In reflecting on the magnitude of Jamaica’s present social and economic problems, one cannot help but reminisce about the historical context of the tragic economic, political and social path the country has taken. The results, we witnessed as our present political leaders struggled to justify the unpopular decision to tax salt, syrup, noodle soup mix, computers and books.
Prime Minister Bruce Golding is reported to have acknowledged that the present hardships being levied on Jamaicans are unavoidable as his administration had no choice. The purchasing power of the Jamaican people has taken another precipitous decline.
Not having any alternatives today is the result of many decades of ill fated policy options. Many of my countrymen have never experienced a Jamaica that was without significant economic and social hardships. Neither can Jamaicans be comforted about the future considering that the present administration underestimated and were unprepared for the current global economic crisis.
Even in the best performing global economy the country continued to face development challenges denying itself the opportunity to build safety nets.
Our elected officials must become more proactive in analyzing and understanding economic trends toward preemptive policy adjustments and implementation before situations demand urgent action. Proactive measures are particularly important because of the vulnerabilities of the island’s fragile economy.
It is the leadership’s inability to foresee the effects of globalization and market liberalization that have allowed the decimation of most of the country’s manufacturing, financial and agricultural industries. As a result its economic performance remains relatively anemic when compared with other countries in the region.
It is for these reasons that each budget cycle the government is confronted with the difficulty of sourcing funding for public expenditures. The government is a serious competitor with the private sector for capital that should be going towards private investment. The resulting high cost of money is just one of the disincentives for entrepreneurs to take investment risks.
The private sector can be a crucial partner for helping to achieve stated public policy goals. However, in return, the government should adopt a more cooperative stance towards enhancements in the business environment. A robust private sector is a fundamental necessity if the country is to emerge from the decades of policy mishaps. It is the private sector which will deliver increase in the tax revenues, employment, trade volumes and employment.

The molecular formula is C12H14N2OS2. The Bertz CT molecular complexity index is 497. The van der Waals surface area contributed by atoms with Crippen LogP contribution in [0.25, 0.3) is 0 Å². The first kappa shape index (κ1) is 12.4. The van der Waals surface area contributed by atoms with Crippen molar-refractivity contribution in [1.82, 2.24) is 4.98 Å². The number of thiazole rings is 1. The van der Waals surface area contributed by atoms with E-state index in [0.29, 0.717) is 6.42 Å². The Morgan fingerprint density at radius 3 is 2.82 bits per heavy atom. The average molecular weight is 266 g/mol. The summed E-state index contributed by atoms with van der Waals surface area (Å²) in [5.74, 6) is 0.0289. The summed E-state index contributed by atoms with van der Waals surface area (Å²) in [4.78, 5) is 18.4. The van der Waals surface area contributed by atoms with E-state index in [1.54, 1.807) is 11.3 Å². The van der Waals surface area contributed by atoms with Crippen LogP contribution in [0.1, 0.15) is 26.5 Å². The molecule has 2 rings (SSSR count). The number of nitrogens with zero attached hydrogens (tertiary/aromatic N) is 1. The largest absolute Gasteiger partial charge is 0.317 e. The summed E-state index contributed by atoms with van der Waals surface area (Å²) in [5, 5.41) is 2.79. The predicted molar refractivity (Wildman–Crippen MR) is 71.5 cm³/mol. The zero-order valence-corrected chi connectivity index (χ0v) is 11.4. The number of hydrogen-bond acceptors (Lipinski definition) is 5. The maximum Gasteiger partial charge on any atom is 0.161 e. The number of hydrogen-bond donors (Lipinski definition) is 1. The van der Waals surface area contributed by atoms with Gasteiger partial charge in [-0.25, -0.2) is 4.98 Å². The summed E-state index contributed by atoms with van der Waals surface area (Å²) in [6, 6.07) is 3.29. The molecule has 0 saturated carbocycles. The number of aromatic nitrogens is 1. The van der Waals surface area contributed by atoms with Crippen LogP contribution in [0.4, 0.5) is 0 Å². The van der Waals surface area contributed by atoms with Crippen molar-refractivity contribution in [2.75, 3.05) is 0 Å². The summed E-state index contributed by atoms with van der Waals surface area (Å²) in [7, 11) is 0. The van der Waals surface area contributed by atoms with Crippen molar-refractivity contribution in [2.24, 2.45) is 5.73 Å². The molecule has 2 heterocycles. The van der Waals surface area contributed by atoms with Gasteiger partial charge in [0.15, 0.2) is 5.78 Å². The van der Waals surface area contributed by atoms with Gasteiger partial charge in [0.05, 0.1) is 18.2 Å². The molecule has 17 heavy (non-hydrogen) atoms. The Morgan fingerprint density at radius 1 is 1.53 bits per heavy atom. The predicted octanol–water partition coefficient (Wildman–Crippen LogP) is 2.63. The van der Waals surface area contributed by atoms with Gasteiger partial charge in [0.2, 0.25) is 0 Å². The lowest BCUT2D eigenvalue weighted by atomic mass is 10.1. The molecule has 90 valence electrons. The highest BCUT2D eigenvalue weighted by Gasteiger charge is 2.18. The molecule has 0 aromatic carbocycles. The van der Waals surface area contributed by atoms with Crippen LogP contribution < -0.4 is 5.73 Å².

Increasing productivity is a mandatory part of any plan to reinvigorating the economic landscape. Reducing the cost of money to these investors along with more liberal business policies can act as a stimulant to economic expansion and new investments towards both increased production and employment.
All indications are that the country should be prepared for more austerity, so every effort should be made to induce investments. In order to compete for these investment dollars the government must repackage the country’s positive attributes and address immediately the growth of crime, corruption and bureaucratic red tape with more effective policies.
The country cannot continue along the same circular path it has been traveling for decades with short term temporary patches using increasingly higher taxes or searching for more loans. More taxes and loans do not effectively address the decades of perceived misguided public policies, feeble economic and political leadership and widespread corruption throughout government.
The entire country must take seriously the goal of rebuilding Jamaica – a monumental nation building endeavor to recalibrate a long term strategic plan. If the prime minister is serious about placing the country’s business ahead of political partisanship then he should mandate immediate steps to start reforming the political, judicial and security system. The state machinery must work in support of the economic engine and the public. A more inclusive democratic model would allow for greater engagement and consultations of the opposition, industry representatives and other interested special interest prior to important policy changes.